A big deal, and a big steal.
E-type Concept Zero could be just the start of Jaguar Classic EVs
Last year, Jaguar began “future-proofing” classic car ownership. Company engineers at the Jaguar Land Rover Classic Works in Coventry collaborated with outside experts to build a one-off called the Jaguar E-type Concept Zero. In essence, this is the marriage of Jaguar I-PACE electric crossover technology to one of the most stunning sports cars in history—Jaguar’s E-type.
Speaking of marriage, the E-type Zero was the star car at Great Britain’s recent Royal Wedding. The freshly minted Duke and Duchess of Sussex drove the silver-blue Jaguar two miles from St. George’s Chapel ceremonies to their evening reception at Frogmore House in Windsor.
Beyond its newsreel moment as a 21st century Royal carriage, the E-type Concept Zero’s mission is to be the foundation for securing a place for Jaguars when gasoline and diesel fuels become obsolete. Mayors around the globe—in England, Spain, Scandinavia, China, and elsewhere—are already discouraging, and in some cases, banning, internal combustion vehicles from their congested inner zones. That’s great for Tesla, but brands reluctant to see their hard-won heritage go the way of the buggy whip have something to seriously fret over.
The Concept Zero study made its debut last September at the Jaguar Land Rover Tech Fest, held at the Central Saint Martins University of the Arts in London. During the fastidious restoration of a 1968 Series 1.5 E-type using factory practices and tools, the original 4.2-liter XK inline-six engine and its four-speed manual transmission were removed and placed in storage. A box conspicuously labeled XK330-4, containing a 40-kWh lithium-ion battery pack, now resides prominently under this E-type’s hood. A new 220-kW (295-hp) AC electric motor and gear reduction unit fits in place of the original manual transmission. The E-type’s final-drive differential, suspension components, and disc brakes required no modification. The space originally devoted to the gasoline tank now houses various electronic control components, some of which came from the new I-PACE.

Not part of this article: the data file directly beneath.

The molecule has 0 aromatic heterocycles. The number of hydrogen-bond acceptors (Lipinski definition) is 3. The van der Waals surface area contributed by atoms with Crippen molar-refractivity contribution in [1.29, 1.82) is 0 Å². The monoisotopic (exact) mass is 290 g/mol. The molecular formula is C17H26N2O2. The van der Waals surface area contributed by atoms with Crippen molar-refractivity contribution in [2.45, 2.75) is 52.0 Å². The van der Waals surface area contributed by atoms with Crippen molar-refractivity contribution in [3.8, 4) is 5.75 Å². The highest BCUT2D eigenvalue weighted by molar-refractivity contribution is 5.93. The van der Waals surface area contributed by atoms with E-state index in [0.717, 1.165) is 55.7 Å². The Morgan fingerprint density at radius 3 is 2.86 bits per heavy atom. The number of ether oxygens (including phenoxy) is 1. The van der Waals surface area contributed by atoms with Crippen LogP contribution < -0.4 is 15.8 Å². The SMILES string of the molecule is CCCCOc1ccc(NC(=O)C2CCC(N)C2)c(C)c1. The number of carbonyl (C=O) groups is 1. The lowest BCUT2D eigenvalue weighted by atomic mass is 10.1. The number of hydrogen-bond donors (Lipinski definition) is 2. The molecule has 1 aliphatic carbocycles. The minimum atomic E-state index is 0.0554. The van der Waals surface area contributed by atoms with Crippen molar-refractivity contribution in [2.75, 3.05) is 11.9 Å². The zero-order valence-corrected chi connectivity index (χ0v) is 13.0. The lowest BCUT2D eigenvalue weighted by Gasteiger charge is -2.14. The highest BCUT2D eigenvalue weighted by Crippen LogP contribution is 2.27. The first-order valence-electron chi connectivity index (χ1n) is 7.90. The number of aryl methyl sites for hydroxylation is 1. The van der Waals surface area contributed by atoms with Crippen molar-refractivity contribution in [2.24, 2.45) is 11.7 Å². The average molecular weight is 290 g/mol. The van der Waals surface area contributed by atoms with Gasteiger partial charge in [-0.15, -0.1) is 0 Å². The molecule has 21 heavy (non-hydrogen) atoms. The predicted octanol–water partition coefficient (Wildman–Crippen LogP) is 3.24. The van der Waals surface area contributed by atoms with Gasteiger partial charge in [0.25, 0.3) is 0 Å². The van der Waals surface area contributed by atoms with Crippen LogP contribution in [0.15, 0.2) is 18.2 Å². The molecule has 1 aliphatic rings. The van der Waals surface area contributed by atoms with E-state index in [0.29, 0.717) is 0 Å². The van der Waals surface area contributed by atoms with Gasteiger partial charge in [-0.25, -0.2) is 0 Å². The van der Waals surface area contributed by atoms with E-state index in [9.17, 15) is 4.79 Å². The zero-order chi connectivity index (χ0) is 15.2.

Jaguar Land Rover Classic’s director Tim Hannig explains that the goal of this exercise was “combining the renowned E-type dynamic experience with enhanced performance through electrification.” The slightly lighter and more powerful driveline maintains the car’s front-rear weight distribution while trimming more than a second from its 0-60-mph acceleration. Top speed is limited to 100 mph. A full charge provides an estimated 170 miles of driving range; replenishing a depleted battery pack takes six to seven hours.
Inside, the classic E-type wood-rimmed, steel-spoke steering wheel lives on, but the instrument panel has been updated with a molded carbon-fiber assembly containing digital instruments and modern climate control and entertainment system components. Original headlamps have been replaced by more efficient LED light sources.
Hannig emphasizes that these modifications are fully reversible while pointing out that the electrified powertrain is suitable for all Jaguar XK120s, Mk2s, and XJ6s built from 1949–92 with XK six-cylinder engines.
British newspapers have speculated that the Concept Zero will be added to the Coventry factory currently devoted to restoring Land Rovers and Jaguars and building continuation models such as the Lightweight E-type and the Jaguar XKSS. A purchase price of £350,000 ($470,500) has even been attached to this electric E-type.
While the Classic department is hesitant to confirm plans to electrify any past Jaguar or Land Rover models, director Tim Hannig has officially acknowledged, “We’re looking forward to the reaction of our clients as we investigate bringing the Concept Zero to market.” Those with burning interest in joining the electrification movement should visit firstname.lastname@example.org.